Why is there never a GOP couple parked at a Waffle House, innocently listening into cell phone conversations among Democrat political leaders in order to capture some history for their grandchildren? Actually we know the answer to that question, and it tells us a lot about the differences between the two parties.

Still it would be a ton of fun to hear what Nancy Pelosi, currently starring in her own production of The Invisible Woman, might have said to John F. Kerry about his now infamous remarks about uneducated and unprepared people getting stuck in Iraq. He has blown her cover and nationalized the off year elections, bringing attention to the Democrats' Achilles Heel: their weakness on national security.

Kerry can back pedal and claim he was talking about President Bush all he wants. The words speak for themselves. If there was a botched joke, on what was the humor based? George Bush getting stuck because of a supposed lack of  study must be seen in relation to something else in order to be ironic and funny. Surely there is no alternative to the presumption that losers get stuck in the Army as employment of last resort. The media, led by the New York Times, has been peddling this notion for a number of years. That's what would make Kerry's intended joke funny. Sort of. If you are a Democrat who hates the military and thinks soldiers are dupes.

Although he has not been openly condemned by the Democrat leadership, Kerry is being asked to stay away  from previously scheduled campaign appearances with a number of Democrats. This denies the sort of opportunity conservative bloggers salivated over. For example, Powerline reported

At noon [today], he will be in Mankato with Democrat Tim Wal[z] at a "veterans' rally." 

and remarked

That should be something to see! It would be nice if some protesters, veterans and others, turn up at these events.

But Walz wised up and cancelled. So far as I know, however, he is not denouncing Kerry, only hoping that he will join Nancy Pelosi in a witness protection program.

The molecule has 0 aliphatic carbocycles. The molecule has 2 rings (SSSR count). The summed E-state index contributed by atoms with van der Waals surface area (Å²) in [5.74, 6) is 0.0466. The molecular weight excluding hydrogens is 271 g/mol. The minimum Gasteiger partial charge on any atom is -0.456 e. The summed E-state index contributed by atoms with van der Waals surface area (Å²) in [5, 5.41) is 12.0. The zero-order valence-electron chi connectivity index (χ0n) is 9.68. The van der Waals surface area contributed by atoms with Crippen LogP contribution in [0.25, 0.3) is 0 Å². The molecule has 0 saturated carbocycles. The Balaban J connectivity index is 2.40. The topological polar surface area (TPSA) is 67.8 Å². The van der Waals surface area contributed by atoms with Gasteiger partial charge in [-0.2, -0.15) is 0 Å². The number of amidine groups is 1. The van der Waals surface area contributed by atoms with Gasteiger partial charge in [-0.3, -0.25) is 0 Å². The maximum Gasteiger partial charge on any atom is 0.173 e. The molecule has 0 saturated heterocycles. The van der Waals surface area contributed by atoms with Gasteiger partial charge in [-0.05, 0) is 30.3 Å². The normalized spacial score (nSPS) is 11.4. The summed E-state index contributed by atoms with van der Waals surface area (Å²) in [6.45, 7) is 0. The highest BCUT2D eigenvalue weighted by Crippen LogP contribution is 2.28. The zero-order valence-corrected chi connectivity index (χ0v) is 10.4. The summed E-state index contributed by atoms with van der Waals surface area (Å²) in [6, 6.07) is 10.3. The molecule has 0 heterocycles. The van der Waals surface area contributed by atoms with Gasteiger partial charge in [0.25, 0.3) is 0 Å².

At  bare minimum, Kerry's blunder, and especially his compounding of it with his blustery press conference refusal to apologize and over—the—top rhetoric against the GOP, will help the GOP retain control of the Senate.  The tight Southern Senate races in Tennessee, Virginia and Missouri are all in states where respect for the military is higher than the national average.

But if the GOP or some 527s start running ads featuring Kerry's words and asking voters to ask their Democrat candidates to denounce Kerry, the damage could spread.

Of course, with 6 more days until the polls, the whole thing could quiet down. But unless Kerry changes his mind and suddenly reverses course (also known as flip flopping) today, demands that candidates take a position could well continue to grab attention through Election Day.

The fundamental problem for Kerry and the Democrats (whose nominee he was, after all, in the most recent presidential race)  is that his botch played right into the existing stereotypes of the Democrats as effete elitists who are not to be trusted with the national defense.

Kerry's bomb will almost certainly destroy his chances for another run at president, not that they were ever realistic. But his peculiar psychology, where the need to defend himself from suspicions of being a wimp apparently dominate common sense, suggests that he will continue to damage his party for a few days more.

If only Nancy Pelosi were in the habit of visiting Waffle Houses, and GOP operatives were in the habit of intercepting and recording rivals' phone calls, we might know a lot more about what lies ahead. 

Thomas Lifson is the editor and publisher of American Thinker.